Drawings awaiting framing. Sketches for Saint Kevin and the Blackbird , a lino-print and some studies for the Equus illustrations. (Click to zoom.)

My desk. (Click to zoom.) The large figure on the window sill is by my friend the ceramic artist Meri Wells and is intended for the garden once we’ve built a plinth for it.

This is how I like it. Tubes of paints in ranks. Orderly, well spaced and ready for action. When I’m  ‘in the zone’ at the easel I can’t abide having to scrabble about looking for a missing colour.

My main work area with Saint Francis awaiting. (Click to zoom.) Note the radiator that makes the attic so much more comfortable than it used to be. Now I can actually get to my easel again… fitting the central heating had rendered the the room so unimaginably chaotic that working up there was out of the question… I can proceed with the painting without further interruption.

In a corner of the studio stands my Pollock’s Theatre. For the past few months it has languished in sad disarray coated in a blanket of grime and rubble. Yesterday I rescued it and took these photographs. I have a bit of a passion for the art of the toy theatre. It provides a few moments of distraction when things are going badly at the easel. (I have many sets and characters to ring the changes.) The model stage used occasionally to turn up in a painting, though not for quite a while now.

I’ve been greatly enjoying the wonderful re-telling of the medieval epic poem Gawain by the poet Simon Armitage. This is one of a number of maquettes I’ve made of the mysterious Green Knight. I don’t yet know where all this is going, but the studio walls are dotted with studies and models and so there’s no doubt that the idea is cooking!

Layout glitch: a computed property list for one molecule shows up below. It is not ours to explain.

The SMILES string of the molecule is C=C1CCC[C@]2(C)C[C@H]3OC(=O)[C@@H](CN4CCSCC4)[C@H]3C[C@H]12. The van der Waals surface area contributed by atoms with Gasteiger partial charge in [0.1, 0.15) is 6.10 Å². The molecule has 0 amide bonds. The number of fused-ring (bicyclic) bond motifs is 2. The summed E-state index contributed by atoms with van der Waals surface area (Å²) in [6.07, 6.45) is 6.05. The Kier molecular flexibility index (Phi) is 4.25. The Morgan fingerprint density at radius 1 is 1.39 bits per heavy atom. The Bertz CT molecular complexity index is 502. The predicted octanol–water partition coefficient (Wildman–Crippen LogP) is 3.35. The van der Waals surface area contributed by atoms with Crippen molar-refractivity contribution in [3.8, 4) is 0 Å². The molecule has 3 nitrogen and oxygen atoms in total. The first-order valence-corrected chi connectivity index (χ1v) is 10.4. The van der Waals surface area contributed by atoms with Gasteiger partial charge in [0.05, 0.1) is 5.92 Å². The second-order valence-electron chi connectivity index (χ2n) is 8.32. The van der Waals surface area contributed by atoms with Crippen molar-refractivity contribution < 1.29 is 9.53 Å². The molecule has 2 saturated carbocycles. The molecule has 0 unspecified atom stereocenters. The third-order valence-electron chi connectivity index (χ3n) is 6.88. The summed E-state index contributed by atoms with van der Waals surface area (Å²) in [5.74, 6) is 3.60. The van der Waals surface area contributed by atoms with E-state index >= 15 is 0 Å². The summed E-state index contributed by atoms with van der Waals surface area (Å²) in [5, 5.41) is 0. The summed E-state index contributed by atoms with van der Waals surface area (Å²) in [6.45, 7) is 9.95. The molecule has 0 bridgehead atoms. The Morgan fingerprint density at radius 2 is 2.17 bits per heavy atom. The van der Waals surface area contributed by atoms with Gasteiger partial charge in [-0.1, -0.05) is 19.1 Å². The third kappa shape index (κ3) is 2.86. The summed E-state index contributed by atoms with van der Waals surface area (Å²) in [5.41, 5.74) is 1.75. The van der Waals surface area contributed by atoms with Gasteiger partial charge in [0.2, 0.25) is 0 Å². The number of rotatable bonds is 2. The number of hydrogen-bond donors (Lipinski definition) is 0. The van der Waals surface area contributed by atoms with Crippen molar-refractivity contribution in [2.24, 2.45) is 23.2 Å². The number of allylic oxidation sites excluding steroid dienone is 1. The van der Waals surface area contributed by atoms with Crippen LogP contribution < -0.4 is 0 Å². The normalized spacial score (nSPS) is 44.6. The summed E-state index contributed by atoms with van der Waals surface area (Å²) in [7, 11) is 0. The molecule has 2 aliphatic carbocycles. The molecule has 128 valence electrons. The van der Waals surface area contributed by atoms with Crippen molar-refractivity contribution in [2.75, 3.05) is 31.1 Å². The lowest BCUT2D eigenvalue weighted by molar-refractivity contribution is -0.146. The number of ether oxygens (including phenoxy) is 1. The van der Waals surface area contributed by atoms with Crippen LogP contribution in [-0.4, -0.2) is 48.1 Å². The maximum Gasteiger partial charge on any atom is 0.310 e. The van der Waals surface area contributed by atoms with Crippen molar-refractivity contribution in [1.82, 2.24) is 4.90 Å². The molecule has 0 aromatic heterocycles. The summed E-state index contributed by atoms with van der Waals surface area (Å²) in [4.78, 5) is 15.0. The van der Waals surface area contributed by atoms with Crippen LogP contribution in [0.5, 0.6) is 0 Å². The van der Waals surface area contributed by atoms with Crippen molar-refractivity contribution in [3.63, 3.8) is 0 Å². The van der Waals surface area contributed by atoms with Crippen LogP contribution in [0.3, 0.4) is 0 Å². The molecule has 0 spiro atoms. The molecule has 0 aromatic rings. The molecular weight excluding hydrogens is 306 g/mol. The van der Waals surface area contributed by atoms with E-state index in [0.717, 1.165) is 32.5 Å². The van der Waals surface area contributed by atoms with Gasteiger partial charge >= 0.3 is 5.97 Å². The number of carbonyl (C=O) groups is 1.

Part Two of ‘Up in the Battery’ tomorrow.

13 thoughts on “up in the battery: part one

  1. I’m enamored of your workspace, Clive. Something about seeing where it all comes together really strikes me as intimate in a way, seeing behind the curtain as it were. Methinks a whole personality cloaks the studio and sidles up next to you when you work.

    • I wasn’t so enamoured of it before I cleaned it up and made some room to move around in. It’s surprising how uncomfortable I felt when there were boxes and furniture piled high everywhere and treacherous holes in the floor where the boards were up. I got very tense. Now I feel relaxed and happy in there, no longer anxious whenever I need to find a book or a particular tube of paint because I know where everything is again. Bliss!

      I’m glad you like the look of the Battery. Call around to see it whenever you like! Not that you’ll be passing any time soon I would guess. Would that you were. I know you’d vanish into the garden and take ravishing photographs of Philip, Henrietta and Agnes, plus any passing Red Kites or woodpeckers. We can put on quite a show here with our bird visitors.